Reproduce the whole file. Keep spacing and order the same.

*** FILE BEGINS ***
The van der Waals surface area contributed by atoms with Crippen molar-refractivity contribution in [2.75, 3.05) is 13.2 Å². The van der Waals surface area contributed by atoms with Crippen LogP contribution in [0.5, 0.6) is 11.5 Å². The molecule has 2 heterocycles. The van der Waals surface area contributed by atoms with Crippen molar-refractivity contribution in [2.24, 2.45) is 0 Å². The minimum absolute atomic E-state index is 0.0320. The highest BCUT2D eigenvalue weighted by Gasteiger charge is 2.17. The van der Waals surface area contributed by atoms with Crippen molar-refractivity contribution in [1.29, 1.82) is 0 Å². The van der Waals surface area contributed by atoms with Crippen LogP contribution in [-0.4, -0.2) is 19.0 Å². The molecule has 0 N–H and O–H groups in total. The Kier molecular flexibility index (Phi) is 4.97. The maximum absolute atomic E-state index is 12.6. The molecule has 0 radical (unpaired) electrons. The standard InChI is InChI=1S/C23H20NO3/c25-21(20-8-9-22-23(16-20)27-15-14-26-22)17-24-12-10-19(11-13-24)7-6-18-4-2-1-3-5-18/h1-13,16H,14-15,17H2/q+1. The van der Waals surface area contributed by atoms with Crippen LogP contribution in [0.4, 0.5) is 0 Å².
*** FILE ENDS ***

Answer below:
The van der Waals surface area contributed by atoms with Crippen molar-refractivity contribution in [2.75, 3.05) is 13.2 Å². The van der Waals surface area contributed by atoms with Crippen LogP contribution in [0.5, 0.6) is 11.5 Å². The molecule has 2 heterocycles. The van der Waals surface area contributed by atoms with Crippen molar-refractivity contribution in [2.24, 2.45) is 0 Å². The minimum absolute atomic E-state index is 0.0320. The highest BCUT2D eigenvalue weighted by Gasteiger charge is 2.17. The van der Waals surface area contributed by atoms with Crippen molar-refractivity contribution in [1.29, 1.82) is 0 Å². The van der Waals surface area contributed by atoms with Crippen LogP contribution in [-0.4, -0.2) is 19.0 Å². The molecule has 0 N–H and O–H groups in total. The Kier molecular flexibility index (Phi) is 4.97. The maximum absolute atomic E-state index is 12.6. The molecule has 0 radical (unpaired) electrons. The standard InChI is InChI=1S/C23H20NO3/c25-21(20-8-9-22-23(16-20)27-15-14-26-22)17-24-12-10-19(11-13-24)7-6-18-4-2-1-3-5-18/h1-13,16H,14-15,17H2/q+1. The van der Waals surface area contributed by atoms with Crippen LogP contribution in [0.4, 0.5) is 0 Å².